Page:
connection = DriverManager.getConnection("jdbc:postgresql://pgserver:5432/db", "test","test123");
        } catch (SQLException e) {
            System.out.println("Connection Failed! Check output console");
            e.printStackTrace();
            return null;
        }
        if (connection != null) {
            System.out.println("Connection working");
        } else {
            System.out.println("Failed to make connection!");
        }
        return connection;
    }
}



public class ReturnResults {

    public static void main(String[] args) {
        Connection connection = null;
        PgConnect oPgConnect;
        try {
        //this is where you call your method object...
        oPgConnect = new PgConnect();
        //once created, you call the method to get the connection...
        connection = oPgConnect.connect();
        //after get the connection, keep with the method logic...
        if (connection != null) {
            //your logic code...
        }
    }
}
share|improve this answer

As I understand, you want to call the connect() method from PgConnect.java into ReturnResults.java so that you can use the Connection object.

You can do 2 things -

  1. You can extend the PgConnect.java in ReturnResults.java like public class ReturnResults extends PgConnect and then use the connect method.
  2. You can make your PgConnect class static and use it like PgConnect.connect() in the ReturnResults class.
share|improve this answer

Are you saying that you want to pull out getting a connection into its own function, so you can call it every time you need to make a sql call? It seems like that is what you are asking sorry if i am off base....

But if it is what you are asking then you are on the right track since this is a standard thing to do...

Why dont you try this, Ive tried to not only give you an answer but set you up with some best practices to get you started and make you life easier. .... (I assume that PGConnect.java is in the same package, if not resolve your address accordingly. Plenty of other posts on SO will describe that. Its a basic thing in java/most programming languages.) Update your first file to look like this, notice i am making the function to get Connection static and I am passing the exceptions to the calling method, this is so that we can handle those exceptions on a case by case basis. I prefer to even pass them out of the data layer entirly so that you can have good error reporting in your application, but that is very dependent on how you design that application.

package DatabaseCodePackage; //name you package something descriptive, its your call place both files into this package.

import java.sql.DriverManager;
import java.sql.Connection;
import java.sql.SQLException;

public class PgConnect {

    public static Connection getConnection(String username, String password) throws SQLException
    {
        return DriverManager.getConnection("jdbc:postgresql://pgserver:5432/db", username, password);
    }

Update the second file to something like this.... Directly typing SQL into JDBC is highly dicouraged if you are using any dynamic search values, which I assume you eventual will do, since almost every application will do that somewhere. see http://docs.oracle.com/javase/tutorial/jdbc/basics/prepared.html Used prepared statements. Ive rewritten your SQL to use a prepared statment.

package DatabaseCodePackage; //name you package something descriptive, its your call place both files into this package.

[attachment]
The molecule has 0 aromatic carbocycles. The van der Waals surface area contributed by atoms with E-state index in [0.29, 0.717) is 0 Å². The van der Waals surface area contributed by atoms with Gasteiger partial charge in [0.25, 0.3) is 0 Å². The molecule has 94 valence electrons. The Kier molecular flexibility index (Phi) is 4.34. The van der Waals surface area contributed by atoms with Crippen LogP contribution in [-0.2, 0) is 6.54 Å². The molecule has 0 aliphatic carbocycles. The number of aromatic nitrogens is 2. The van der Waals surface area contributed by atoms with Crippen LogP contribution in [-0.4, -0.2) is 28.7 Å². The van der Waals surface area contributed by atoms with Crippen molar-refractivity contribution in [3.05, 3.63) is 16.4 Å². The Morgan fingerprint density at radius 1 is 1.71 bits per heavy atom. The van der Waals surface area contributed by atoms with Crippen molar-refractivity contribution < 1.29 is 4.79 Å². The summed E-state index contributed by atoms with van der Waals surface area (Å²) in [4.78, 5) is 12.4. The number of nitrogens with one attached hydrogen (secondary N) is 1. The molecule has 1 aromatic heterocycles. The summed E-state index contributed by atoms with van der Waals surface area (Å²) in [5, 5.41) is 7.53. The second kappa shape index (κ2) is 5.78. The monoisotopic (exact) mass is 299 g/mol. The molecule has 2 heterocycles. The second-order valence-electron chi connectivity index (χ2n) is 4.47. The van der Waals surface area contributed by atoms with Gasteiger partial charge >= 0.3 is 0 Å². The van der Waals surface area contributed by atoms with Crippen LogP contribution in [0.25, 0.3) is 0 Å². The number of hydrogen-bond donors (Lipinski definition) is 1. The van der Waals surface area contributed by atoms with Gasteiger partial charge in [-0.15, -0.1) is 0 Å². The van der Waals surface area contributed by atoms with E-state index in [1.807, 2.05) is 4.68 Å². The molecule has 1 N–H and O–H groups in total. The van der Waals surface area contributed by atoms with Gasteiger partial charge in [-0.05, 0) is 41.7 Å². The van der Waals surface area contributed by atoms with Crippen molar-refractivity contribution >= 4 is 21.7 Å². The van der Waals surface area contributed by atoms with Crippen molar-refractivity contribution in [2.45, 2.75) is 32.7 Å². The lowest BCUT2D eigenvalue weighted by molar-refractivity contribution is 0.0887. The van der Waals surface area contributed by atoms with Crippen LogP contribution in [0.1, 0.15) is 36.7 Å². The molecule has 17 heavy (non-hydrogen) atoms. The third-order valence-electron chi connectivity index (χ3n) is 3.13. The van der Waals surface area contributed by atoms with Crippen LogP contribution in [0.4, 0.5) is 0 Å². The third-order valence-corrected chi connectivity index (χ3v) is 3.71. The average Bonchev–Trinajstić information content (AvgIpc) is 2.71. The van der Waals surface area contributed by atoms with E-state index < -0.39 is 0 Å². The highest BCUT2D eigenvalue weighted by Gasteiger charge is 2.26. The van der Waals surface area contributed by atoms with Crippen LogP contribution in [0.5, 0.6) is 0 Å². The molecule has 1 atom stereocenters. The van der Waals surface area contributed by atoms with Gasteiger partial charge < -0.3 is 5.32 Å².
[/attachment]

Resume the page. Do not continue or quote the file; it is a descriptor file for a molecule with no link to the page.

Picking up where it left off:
import java.sql.DriverManager;
import java.sql.Connection;
import java.sql.ResultSet;
import java.sql.SQLException;
import java.sql.Statement;


public class ReturnResults {

public static void main(String[] args) {

     Stirng result = null; 
     try{
         result = selectAllWithEnv("TEST");

      // I catch exceptions here because i like to let exception pass entirely out of the
      // data layer, this way the control logic calling for the database information can decide what to do when it 
      // cant get the information it wants. This is especailly good in a MVC type project. 
    } catch (NullPointerException npe){
        result = "Connection Failed! Check output console : " + e.getMessage();
        e.printStackTrace();
        return;
    } catch (SQLException e) {
        result = "SQL failure! Check output console : " + e.getMessage();
        e.printStackTrace();
        return;
    } finally { 
        System.out.println(result); 
    }
}

public static String selectAllWithEnv(String var) throws SQLException, NullPointerException {
    String SQL = "select * from mwp.servers where env=? order by server";
    Connection connection = null;
    StringBuilder sb = new StringBuiler();
    try {
        connection = PgConnect.getConnection();
        PreparedStatement ps = connection.prepareStatement(SQL);
        ps.setObject(1, var);
        ResuletSet rs = ps.executeQuery();

        while (rs.next()) {

            String iEnv     = rs.getString("env");
            String iServer  = rs.getString("iserver");
            String iLabel   = rs.getString("label");
            String iTitle   = rs.getString("title");
            String iLogin   = rs.getString("login");

            sb.append(iEnv + "\t" + iServer + "\t" + iLabel + "\t" + iTitle + "\t" + iLogin + "\n");
         }
    } finally {
        connection.close();
    }
    return sb.toString();
}

Notice also I put the con.close() in a finally block. ALWAYS ALWAYS ALWAYS do this. If you end up throwing an excpetion in the try block, this will ensure that it gets called. If you dont do this, you will have connection that stay alive for very long times and this can have a very negative performance impact. If you are working in a enterprise enviornment, and you dont do this, you will likely have DBA's on you case at some point for not killing your application connections. The stmt.close() is redundant on the con.close() if you are not using multiple statments on the same connection, so there is no reason to call that when calling con.close()

share|improve this answer

Your Answer

 
discard

By posting your answer, you agree to the privacy policy and terms of service.

Not the answer you're looking for? Browse other questions tagged or ask your own question.